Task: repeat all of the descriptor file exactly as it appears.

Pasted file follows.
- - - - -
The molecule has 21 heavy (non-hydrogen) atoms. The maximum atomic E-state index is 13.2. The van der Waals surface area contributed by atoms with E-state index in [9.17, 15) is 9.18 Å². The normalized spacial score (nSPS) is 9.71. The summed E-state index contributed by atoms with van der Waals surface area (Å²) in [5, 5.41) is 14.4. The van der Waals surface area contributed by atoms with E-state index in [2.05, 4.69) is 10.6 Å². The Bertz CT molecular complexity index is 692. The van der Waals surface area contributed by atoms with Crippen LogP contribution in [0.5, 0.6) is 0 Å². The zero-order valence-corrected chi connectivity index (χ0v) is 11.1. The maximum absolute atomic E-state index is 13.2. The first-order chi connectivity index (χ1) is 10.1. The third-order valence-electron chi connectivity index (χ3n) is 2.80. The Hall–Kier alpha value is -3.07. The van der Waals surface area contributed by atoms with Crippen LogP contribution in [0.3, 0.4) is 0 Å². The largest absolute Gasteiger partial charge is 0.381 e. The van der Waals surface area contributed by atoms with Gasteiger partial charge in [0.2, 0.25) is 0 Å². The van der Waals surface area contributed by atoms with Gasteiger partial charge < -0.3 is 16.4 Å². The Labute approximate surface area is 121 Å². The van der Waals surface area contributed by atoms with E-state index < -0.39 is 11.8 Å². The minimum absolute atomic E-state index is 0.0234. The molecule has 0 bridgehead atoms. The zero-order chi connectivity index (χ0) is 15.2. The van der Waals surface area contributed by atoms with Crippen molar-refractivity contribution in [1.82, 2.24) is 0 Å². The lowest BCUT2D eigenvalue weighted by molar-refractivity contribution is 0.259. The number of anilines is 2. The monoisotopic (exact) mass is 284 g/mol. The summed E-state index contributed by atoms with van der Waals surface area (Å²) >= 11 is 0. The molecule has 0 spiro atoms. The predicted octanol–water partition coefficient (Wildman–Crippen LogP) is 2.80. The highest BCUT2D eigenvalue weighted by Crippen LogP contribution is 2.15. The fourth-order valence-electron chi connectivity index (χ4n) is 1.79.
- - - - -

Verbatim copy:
The molecule has 21 heavy (non-hydrogen) atoms. The maximum atomic E-state index is 13.2. The van der Waals surface area contributed by atoms with E-state index in [9.17, 15) is 9.18 Å². The normalized spacial score (nSPS) is 9.71. The summed E-state index contributed by atoms with van der Waals surface area (Å²) in [5, 5.41) is 14.4. The van der Waals surface area contributed by atoms with E-state index in [2.05, 4.69) is 10.6 Å². The Bertz CT molecular complexity index is 692. The van der Waals surface area contributed by atoms with Crippen LogP contribution in [0.5, 0.6) is 0 Å². The zero-order valence-corrected chi connectivity index (χ0v) is 11.1. The maximum absolute atomic E-state index is 13.2. The first-order chi connectivity index (χ1) is 10.1. The third-order valence-electron chi connectivity index (χ3n) is 2.80. The Hall–Kier alpha value is -3.07. The van der Waals surface area contributed by atoms with Crippen LogP contribution in [0.3, 0.4) is 0 Å². The largest absolute Gasteiger partial charge is 0.381 e. The van der Waals surface area contributed by atoms with Gasteiger partial charge in [0.2, 0.25) is 0 Å². The van der Waals surface area contributed by atoms with Gasteiger partial charge < -0.3 is 16.4 Å². The Labute approximate surface area is 121 Å². The van der Waals surface area contributed by atoms with E-state index < -0.39 is 11.8 Å². The minimum absolute atomic E-state index is 0.0234. The molecule has 0 bridgehead atoms. The zero-order chi connectivity index (χ0) is 15.2. The van der Waals surface area contributed by atoms with Crippen molar-refractivity contribution in [1.82, 2.24) is 0 Å². The lowest BCUT2D eigenvalue weighted by molar-refractivity contribution is 0.259. The number of anilines is 2. The monoisotopic (exact) mass is 284 g/mol. The summed E-state index contributed by atoms with van der Waals surface area (Å²) >= 11 is 0. The molecule has 0 spiro atoms. The predicted octanol–water partition coefficient (Wildman–Crippen LogP) is 2.80. The highest BCUT2D eigenvalue weighted by Crippen LogP contribution is 2.15. The fourth-order valence-electron chi connectivity index (χ4n) is 1.79.